I can remember stories of him, saying that they would bring boxes of whatever they could get -- it sometimes might be a brand new pair of shoes or whatever -- then putting them all on the ground and these people grabbing the shoes looking, saying, 'I have a child that these will fit!' They wouldn't get home for maybe three, four, five months, but now they had something to bring home. A lot of those very human things were done.

Can you recall any other similar stories?

"I guess this was how influential the chaplain could be to the seaport in terms of officials. One time, there was a number of people, I think they were Turkish, and the sailors were very afraid of sailing with the ship, they didn't believe it was safe. I don't know how he got there, or if they got him (Father LaPlante), so then he called the Coast Guard, and the next thing you know they didn't go out until an inspection was done and whatever was needed was repaired. So I think the chaplain there could have a lot of influence.

What about everyday services at the chapel?

"I think we had one Mass on Saturday night, and then we'd have two Masses on Sunday morning, and then we'd have two Masses on Sunday night.

The two Masses on Sunday night were usually pretty well filled because it was the last Mass in the city of Boston. And I can remember parents telling me that maybe it was from skiing, or the cape, the kids (would) come home (and the parents would ask) -- "Did you go to Mass? Well get over to the chapel!" -- and they'd wind up coming to Mass at the waterfront chapel.

Who else attended regular Mass at the chapel?

It was a kind of special place. Some people started coming just because they started coming, and sometimes you don't know the reason why.

There weren't people living at the waterfront itself. You had to come all the way up to St. Vincent de Paul to get that -- the people, the neighborhoods. Basically, you didn't find any residential area until you got up until around First Street in South Boston. And that was a long distance, in terms of a street anyway, to get down to the harbor itself. And that was all land to be developed, and I think much of it, a lot of it, was landfill.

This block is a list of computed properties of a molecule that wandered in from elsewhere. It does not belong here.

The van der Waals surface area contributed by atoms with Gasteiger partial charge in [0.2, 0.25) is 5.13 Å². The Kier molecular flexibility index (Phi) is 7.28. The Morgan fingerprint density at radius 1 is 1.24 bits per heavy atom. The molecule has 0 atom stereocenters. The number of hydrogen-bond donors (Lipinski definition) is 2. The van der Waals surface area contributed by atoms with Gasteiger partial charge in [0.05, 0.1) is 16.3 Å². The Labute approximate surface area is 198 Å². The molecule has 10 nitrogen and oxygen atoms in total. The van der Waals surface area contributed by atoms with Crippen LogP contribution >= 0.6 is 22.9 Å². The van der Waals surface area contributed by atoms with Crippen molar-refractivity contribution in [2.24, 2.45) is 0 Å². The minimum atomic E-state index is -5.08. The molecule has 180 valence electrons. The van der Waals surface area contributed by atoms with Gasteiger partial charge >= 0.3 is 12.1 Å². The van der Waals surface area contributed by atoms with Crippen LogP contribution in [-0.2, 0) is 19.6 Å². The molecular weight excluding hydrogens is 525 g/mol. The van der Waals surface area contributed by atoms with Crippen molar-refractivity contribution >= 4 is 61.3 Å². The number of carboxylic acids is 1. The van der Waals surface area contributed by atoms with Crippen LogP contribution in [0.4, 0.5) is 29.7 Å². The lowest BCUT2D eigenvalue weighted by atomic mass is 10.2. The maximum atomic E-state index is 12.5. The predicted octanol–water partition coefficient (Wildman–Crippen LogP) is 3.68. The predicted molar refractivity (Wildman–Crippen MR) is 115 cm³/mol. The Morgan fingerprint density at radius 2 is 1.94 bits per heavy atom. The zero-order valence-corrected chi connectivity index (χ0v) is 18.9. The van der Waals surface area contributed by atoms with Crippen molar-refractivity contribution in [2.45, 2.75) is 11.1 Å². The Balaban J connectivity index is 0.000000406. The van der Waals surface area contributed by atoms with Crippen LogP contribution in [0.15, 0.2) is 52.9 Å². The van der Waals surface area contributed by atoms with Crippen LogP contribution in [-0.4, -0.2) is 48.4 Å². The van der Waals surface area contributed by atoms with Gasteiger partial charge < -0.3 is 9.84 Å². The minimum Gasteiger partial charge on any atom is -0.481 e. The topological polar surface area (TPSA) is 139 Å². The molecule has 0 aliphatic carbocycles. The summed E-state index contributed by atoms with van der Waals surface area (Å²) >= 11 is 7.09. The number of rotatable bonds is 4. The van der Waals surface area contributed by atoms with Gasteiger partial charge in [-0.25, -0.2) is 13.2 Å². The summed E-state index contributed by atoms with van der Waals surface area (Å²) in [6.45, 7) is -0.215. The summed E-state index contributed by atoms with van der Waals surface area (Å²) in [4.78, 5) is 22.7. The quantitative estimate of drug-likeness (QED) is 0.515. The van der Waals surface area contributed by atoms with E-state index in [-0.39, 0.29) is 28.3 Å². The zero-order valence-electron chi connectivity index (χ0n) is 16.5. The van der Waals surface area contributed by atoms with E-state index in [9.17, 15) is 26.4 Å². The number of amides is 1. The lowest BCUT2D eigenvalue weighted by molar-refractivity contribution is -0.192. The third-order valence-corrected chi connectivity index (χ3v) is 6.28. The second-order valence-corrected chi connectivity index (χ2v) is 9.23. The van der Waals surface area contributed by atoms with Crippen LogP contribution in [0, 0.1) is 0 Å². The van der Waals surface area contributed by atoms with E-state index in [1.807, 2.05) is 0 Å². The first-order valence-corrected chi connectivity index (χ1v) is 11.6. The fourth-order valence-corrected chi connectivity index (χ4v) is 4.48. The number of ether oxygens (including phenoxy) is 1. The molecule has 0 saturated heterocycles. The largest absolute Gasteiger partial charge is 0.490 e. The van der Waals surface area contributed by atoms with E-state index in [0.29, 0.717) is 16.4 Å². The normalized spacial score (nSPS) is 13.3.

The businesses kind of surrounded it, that whole waterfront development, but they would not be there on Sundays.

What have you seen change since your childhood, since your assignments in South Boston parishes?

Now there is co-op housing that was built through the work of the community, members of the Archdiocese's Housing Office, and rather than just building things, it was co-op housing where people would get in with the idea of buying to own. And that was named after Father Martin (Father Walter Martin, SJ, one of the earliest chaplains.)

Before, when we had Mass, almost everyone drove to the chapel and we parked all along the street. Then they built the first huge performance tent, all of a sudden, across from the chapel. Then, Saturday and Sunday nights there'd be thousands of people there, and I'm out there putting cones out to try to save parking spots! ... It made it interesting, not something I had planned to do as a pastor or administrator. So that's how radically changed it is.

That whole part of the city now, I'm lost in. I couldn't find my way around it. Drop me in there, I'd think I was in New York City. It is totally different. Before there was nothing for three or four blocks, now there are apartments. The expensive restaurants that we thought were there top of the line are closed.

How do you feel about the new development taking place in the area?

I think people saw the development as good because there was nothing there, it was not like they were driving into green fields, it was a place where once there were buildings, but they were no longer.

The chapel was better than most, but that area was in need of development, so I think people just said "Well, it's not going to stay like this." They could see South Boston itself was developing in all sorts of places, in all sorts of ways.

It's a great place for people to live, always a terrific place. And now it's taken on a whole new population, those cities and towns and sections have a way of turning over, and I think that whole part of the city is turning over.